Why do bands have such unusual names?

Thanks to songs like “Stairway To Heaven”, “Ramble On” and “Whole Lotta Love”, Led Zeppelin is well known to every Rockf fan, but not everyone knows how the greatest rock band of the seventies actually got their name. Behind it is a somewhat flattering comment from a musician friend - the former "The Who" drummer Keith Moon.

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It all started with the yardbirds

But first things first: In 1966, two years before Led Zeppelin was founded, the London guitarist Jimmy Page became a member of The Yardbirds to replace the bassist Paul Samwell-Smith, who had left the club. The experienced studio musician quickly established himself there as lead guitarist alongside Jeff Beck, who shortly afterwards left the band.

The attempt of a supergroup

When it became clear that the band needed a break from touring and writing, Page Beck suggested a new project: The two musicians as well as Keith Moon and John Entwistle from The Who could make a good supergroup. However, only one song came about during the development phase at that time - for "Beck’s Bolero" there was at least the support of John Paul Jones, whom Page had met while working in the studio.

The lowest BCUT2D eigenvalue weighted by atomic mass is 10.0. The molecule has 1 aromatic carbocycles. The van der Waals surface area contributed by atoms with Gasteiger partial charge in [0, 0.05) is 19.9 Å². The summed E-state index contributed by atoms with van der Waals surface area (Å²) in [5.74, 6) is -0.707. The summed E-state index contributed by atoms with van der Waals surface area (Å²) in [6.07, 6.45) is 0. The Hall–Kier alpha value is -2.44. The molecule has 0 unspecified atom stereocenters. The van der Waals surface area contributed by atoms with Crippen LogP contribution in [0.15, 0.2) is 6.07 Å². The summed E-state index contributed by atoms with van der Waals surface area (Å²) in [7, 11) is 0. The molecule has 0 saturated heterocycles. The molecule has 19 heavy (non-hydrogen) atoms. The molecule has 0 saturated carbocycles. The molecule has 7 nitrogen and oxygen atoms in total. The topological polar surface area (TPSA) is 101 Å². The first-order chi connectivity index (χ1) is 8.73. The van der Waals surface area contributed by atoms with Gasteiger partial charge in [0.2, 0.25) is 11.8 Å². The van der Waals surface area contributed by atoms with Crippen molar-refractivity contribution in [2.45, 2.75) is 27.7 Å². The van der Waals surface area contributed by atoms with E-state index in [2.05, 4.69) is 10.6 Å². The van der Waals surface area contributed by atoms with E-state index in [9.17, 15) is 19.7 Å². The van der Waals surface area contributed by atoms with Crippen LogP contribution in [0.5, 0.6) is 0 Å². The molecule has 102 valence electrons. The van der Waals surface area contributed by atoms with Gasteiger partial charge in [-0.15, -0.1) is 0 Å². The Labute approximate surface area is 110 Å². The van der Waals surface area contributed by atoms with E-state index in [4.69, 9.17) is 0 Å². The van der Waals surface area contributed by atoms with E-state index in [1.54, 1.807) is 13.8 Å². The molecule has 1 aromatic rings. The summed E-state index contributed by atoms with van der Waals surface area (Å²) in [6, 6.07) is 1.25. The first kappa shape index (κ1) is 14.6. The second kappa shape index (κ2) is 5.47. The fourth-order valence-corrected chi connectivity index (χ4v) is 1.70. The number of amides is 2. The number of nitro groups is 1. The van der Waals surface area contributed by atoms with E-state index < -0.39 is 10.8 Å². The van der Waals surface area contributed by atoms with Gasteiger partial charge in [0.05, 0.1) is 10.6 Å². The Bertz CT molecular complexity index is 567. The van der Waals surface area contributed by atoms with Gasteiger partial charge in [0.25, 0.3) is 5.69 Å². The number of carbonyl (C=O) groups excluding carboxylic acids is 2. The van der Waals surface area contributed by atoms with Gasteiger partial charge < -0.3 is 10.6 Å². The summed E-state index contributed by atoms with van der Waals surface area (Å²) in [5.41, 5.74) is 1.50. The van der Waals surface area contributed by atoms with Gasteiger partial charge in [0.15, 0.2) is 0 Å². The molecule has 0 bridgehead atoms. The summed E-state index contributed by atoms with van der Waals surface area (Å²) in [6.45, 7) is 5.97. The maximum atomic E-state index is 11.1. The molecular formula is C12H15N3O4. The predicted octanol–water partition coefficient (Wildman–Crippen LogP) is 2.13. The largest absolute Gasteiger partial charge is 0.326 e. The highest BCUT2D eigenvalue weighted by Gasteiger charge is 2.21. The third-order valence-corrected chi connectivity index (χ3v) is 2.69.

When The Yardbirds announced their end in 1968, Jimmy Page took the opportunity, after some casting difficulties, to join the proposed singer Robert Plant, John Bonham (a former bandmate of Plant) and John Paul Jones at the planned live shows of the Yardbirds to complete in Scandinavia. For this they called themselves The New Yardbirds. During the rehearsals, performances and some joint recordings, the musicians noticed that the chemistry was right and so they wanted to continue with new music together. After the concerts, however, they had to look for a new name to avoid a legal dispute with the founding members.